Skip to content. | Skip to navigation

Founded in 1979, Solar Oregon is a 501 (c) (3) non-profit membership organization providing public education and community outreach to encourage Oregonians to choose solar energy.
Sections
You are here: Home News "Passive House Popular in Portland"

"Passive House Popular in Portland"

The Passive House concept is being actively implemented in Portland. The method’s popularity among builders and architects is rising as the industry seeks to accomplish ambitious goals to cut energy use.

"Passive House Popular in Portland"

Project owner Ben Gates and contractor Stephen Aiguier of Green Hammer Building Contractors stand at the site of Gates' future home, which will be built using the Passive House design-build method. (Photo by Dan Carter/DJC)

BY: Nathalie Weinstein - DJC - for original article click here

The Passive House concept is being actively implemented in Portland.

The method’s popularity among builders and architects is rising as the industry seeks to accomplish ambitious goals to cut energy use.

Passive House, a German-born design-build method, uses an airtight building envelope and advanced energy calculation software to create a building that uses 90 percent less energy than a standard home.

Current wind and solar technologies cannot meet the energy demands of buildings on their own, said Stephen Aiguier of Green Hammer Building Contractors. But Passive House, he added, could figure into pursuit of the 2030 Challenge, which seeks a 50 percent reduction in buildings’ energy consumption by 2030.

“Passive House allows you to get to that reduced energy consumption today rather than struggling to generate all of your power by on-site solar and wind,” Aiguier said. “When you look at emerging energy economies, Germany tops the list. We are massively behind the curve, and this is a well-vetted and engineered system.”

The Passive House concept has been around since the 1970s, Aiguier said, when the Carter Administration offered federal incentives to build homes with highly efficient envelopes. But some of those structures were constructed poorly and suffered mold issues. As a result, builders became nervous about highly efficient envelopes.

Today, however, with years of data confirming the success of the Passive House method in Germany, and building modeling software to ensure proper construction techniques, the movement is gaining ground in the U.S.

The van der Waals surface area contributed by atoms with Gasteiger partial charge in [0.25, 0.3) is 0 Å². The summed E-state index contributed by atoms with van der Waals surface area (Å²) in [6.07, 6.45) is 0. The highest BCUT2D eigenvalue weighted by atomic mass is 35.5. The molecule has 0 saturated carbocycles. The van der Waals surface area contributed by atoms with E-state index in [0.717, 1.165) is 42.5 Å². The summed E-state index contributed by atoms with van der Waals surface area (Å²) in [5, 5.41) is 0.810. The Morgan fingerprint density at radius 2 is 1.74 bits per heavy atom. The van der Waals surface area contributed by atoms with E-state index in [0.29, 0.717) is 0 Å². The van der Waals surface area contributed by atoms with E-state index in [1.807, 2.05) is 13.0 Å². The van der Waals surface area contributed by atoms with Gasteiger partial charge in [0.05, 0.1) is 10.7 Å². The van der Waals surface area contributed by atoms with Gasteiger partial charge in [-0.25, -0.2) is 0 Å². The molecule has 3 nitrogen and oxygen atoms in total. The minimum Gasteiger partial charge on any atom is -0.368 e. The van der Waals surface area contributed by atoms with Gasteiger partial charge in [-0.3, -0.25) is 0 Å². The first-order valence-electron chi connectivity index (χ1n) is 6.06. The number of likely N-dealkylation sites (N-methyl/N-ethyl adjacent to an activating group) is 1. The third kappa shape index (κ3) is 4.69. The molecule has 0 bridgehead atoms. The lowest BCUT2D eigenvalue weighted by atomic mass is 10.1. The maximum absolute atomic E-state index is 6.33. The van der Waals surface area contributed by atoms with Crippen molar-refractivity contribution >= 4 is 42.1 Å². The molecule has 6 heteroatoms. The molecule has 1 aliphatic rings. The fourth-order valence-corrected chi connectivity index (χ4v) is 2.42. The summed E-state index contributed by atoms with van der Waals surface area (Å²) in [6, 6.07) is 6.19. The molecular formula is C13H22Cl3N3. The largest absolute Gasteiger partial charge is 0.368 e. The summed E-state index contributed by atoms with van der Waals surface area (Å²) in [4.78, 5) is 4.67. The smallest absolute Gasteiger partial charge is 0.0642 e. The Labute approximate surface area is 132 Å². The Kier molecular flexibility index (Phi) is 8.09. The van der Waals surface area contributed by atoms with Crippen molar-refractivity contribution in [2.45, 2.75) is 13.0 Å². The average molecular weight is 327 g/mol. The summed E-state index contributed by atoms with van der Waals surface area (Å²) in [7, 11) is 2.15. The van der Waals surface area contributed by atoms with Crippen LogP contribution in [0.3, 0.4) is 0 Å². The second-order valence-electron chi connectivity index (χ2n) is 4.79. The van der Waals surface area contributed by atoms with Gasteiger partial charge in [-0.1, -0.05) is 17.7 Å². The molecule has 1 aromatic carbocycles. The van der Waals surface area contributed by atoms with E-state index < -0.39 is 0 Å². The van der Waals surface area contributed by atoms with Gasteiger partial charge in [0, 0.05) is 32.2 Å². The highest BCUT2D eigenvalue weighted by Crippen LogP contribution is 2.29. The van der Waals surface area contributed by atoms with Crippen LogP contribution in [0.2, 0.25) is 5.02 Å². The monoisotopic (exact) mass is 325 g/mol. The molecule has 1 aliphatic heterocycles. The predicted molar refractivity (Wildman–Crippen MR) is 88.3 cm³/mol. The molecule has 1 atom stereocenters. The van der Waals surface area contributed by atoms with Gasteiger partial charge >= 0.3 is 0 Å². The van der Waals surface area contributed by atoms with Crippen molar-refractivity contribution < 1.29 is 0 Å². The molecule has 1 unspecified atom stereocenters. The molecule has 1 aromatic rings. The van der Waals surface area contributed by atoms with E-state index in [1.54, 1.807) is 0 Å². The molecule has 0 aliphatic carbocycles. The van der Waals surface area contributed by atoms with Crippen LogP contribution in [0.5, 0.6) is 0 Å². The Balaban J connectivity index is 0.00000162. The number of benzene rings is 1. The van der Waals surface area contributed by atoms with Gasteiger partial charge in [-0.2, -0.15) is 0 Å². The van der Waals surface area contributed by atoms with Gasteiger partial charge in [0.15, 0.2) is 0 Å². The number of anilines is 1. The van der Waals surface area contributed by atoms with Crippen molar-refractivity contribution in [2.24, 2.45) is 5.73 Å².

According to Katrin Klingenberg, executive director of the Passive House Institute U.S., her office receives at least one request each week from a developer seeking Passive House precertification. And the projects aren’t only single-family homes; affordable housing, commercial and school projects also are in the works.

“The growth since we began certifying Passive Houses in the U.S. has been exponential,” Klingenberg said. “The beauty of the Passive House method is the simplicity of the system. As you eliminate the mechanical systems, the cost is only 10 to 15 percent more than building to current codes.”

Passive House construction is thriving in Portland too, according to Tad Everhart, a certified consultant. Everhart is nearly finished with a Passive House remodel of his Southeast Portland home. In his neighborhood alone, multiple Passive House projects are in various stages of completion. None of Portland’s Passive House projects have been certified yet, but Everhart said it’s only a matter of time.

“I made a wager with the Passive House Institute last August that if we had more Passive Houses completed or under construction than anywhere else by next year, they would agree to have their national conference here in Portland,” Everhart said. “They agreed to it.”

Aiguier and architects Ben Gates and Margo Rettig this month will break ground on a new Passive House project at 2320 S.E. Morrison St. Rettig, an architect with SERA Architects, became interested in Passive House after she saw a presentation at the American Institute of Architects-Portland office. She is now a certified Passive House consultant.

“(Ben and I) were designing our new house and we were looking at these complex heating systems,” Rettig said. “The Passive House presentation was a eureka moment. You don’t need a heating system. The process ensures you get a durable envelope that’s vetted. It just made sense.”

In Salem, builder Larry Bilyeu was skeptical when his clients asked him to build a Passive House. But after his son and building partner Blake Bilyeu educated him on the method, he was hooked. Now Larry Bilyeu is nearly finished with his first Passive House, the Rue/Evans House, and is planning a second one.

“There were a lot of unknowns for me,” Bilyeu said. “But at the end, the challenges I thought we’d have with cost and the envelope weren’t bad. It raised the up-front cost by about $18,000, but it takes no energy to heat the house. It pays off for the customer.”

Gates said consultant training will perhaps be the biggest driving force in Passive House construction because it will shield the method from the building defects of the past. Oregon has 16 certified Passive House consultants, including nine in Portland.

“It’s still early,” Gates said. “But there’s aggressive training being undertaken by the Passive House Institute. That will help owners and designers contemplating a Passive House to go for it.”

 
Personal tools
powered by Plone | site by Groundwire Consulting and served with clean energy